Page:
Multi-targeting of web projects using Visual Studio 2010 Beta1

Multi-targeting of web projects using Visual Studio 2010 Beta1

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The multi-targeting feature of Visual Studio 2010 allows web developers to develop web applications targeting ASP.NET 2.0, 3.0, 3.5 and 4.0. The key benefit of multi-targeting is that you can use Visual Studio 2010 to create and develop new projects that target earlier versions of the .NET Framework (such as 2.0, 3.0 and 3.5). Multi-targeting in VS 2010 also lets you continue to develop projects that were created using earlier versions of Visual Studio such as Visual Studio 2005 and Visual Studio 2008.

What's different about Multi-targeting in Visual Studio 2010?

We supported multi-targeting of web applications in Visual Studio 2008 as well. But the capabilities we had for multi-targeting in VS 2008 were really a pseudo form of multi-targeting, i.e. even though VS 2008 allowed us to target different versions of the ASP.NET framework 2.0, 3.0 and 3.5, the underlying Common Language Runtime (CLR) for all these frameworks is the same (= the .NET CLR 2.0). With the release of the new ASP.NET 4.0 Beta1 framework (that runs on top of the .NET CLR 4.0 that installs side-by-side with earlier versions of the .NET CLR) along with Visual Studio 2010 Beta1, we now have the ability in Visual Studio to target ASP.NET framework versions spanning multiple versions of the CLR (CLR 2.0 and CLR 4.0).

VS 2010 can detect when your web project is targeting ASP.NET 2.0, 3.0 or 3.5 (that runs on top of CLR 2.0) versus targeting ASP.NET 4.0 (that runs on top of CLR 4.0).


  • VS 2010 allows you to choose ASP.NET 2.0, 3.0, 3.5 or 4.0 as the target framework when you create a new Website or Web Application Project (WAP)

Figure 1


  • You can convert and migrate your web applications built using earlier versions of Visual Studio to Visual Studio 2010. Like you could do with VS 2008, you can continue to have your web project target lower framework versions like ASP.NET 2.0 after conversion. See "Converting web projects from earlier versions of Visual Studio" section below for details.
  • Visual Studio automatically filters controls in toolbox, and types in intellisense and properties window based on the ASP.NET framework version being targeted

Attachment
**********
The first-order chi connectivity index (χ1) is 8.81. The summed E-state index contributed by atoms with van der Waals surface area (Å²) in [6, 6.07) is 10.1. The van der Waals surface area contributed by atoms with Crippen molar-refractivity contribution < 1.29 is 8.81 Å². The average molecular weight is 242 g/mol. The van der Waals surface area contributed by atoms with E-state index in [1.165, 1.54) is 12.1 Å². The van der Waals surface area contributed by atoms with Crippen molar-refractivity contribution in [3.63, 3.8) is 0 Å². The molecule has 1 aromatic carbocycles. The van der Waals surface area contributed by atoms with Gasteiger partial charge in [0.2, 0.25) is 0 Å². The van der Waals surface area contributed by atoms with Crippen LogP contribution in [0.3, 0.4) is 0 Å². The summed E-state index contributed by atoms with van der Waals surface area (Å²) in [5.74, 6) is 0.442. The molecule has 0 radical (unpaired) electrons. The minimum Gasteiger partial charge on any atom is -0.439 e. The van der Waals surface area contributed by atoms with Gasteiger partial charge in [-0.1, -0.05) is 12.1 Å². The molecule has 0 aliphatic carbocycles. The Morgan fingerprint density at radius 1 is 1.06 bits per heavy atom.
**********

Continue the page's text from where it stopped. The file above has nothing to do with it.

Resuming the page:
• Compilation and building of the web project works correctly based on the target framework, ie. VS 2010 will show errors when you try to use 4.0 controls or properties in a web project targeting 2.0 or 3.5.
  • You can change targets from one ASP.NET framework to the other via the property pages (as you could in VS 2008). Note: In VS 2010, we prompt you to reload the project when you change the target framework of a website project (VS 2008 used to do this for WAP projects). This is to ensure that the references are updated correctly when you change the target.

New capabilities in VS 2010:

We already had the above multi-targeting capabilities in VS 2008. VS 2010 extends these capabilities to handle ASP.NET 4.0 (and the new CLR 4.0). Additionally, in VS 2010,

  • When using IIS as the web server, VS will automatically update the application pool for the web project in an IIS server on localhost
  • When using the built-in web server, there are now two versions of the built-in ASP.NET Development server in VS 2010, one for each CLR version. VS 2010 will correctly choose the web server version to run based on the framework that the web project is targeting. (You can see which version is in use by right-clicking on the icon for ASP.NET Development Server in your System Tray and choosing 'Show Details' – as shown in Figure 2 and Figure 3 below).

Figure 2 – ASP.NET Development Server icon in System Tray


Figure 3


IIS 7 and application pools

When using web projects with IIS 7, you can only specify one CLR version per application pool in IIS. Therefore, a web project targeting ASP.NET 4.0 (and CLR 4.0) cannot be in the same application pool as a web project targeting ASP.NET 3.5 or lower (CLR 2.0) in IIS 7.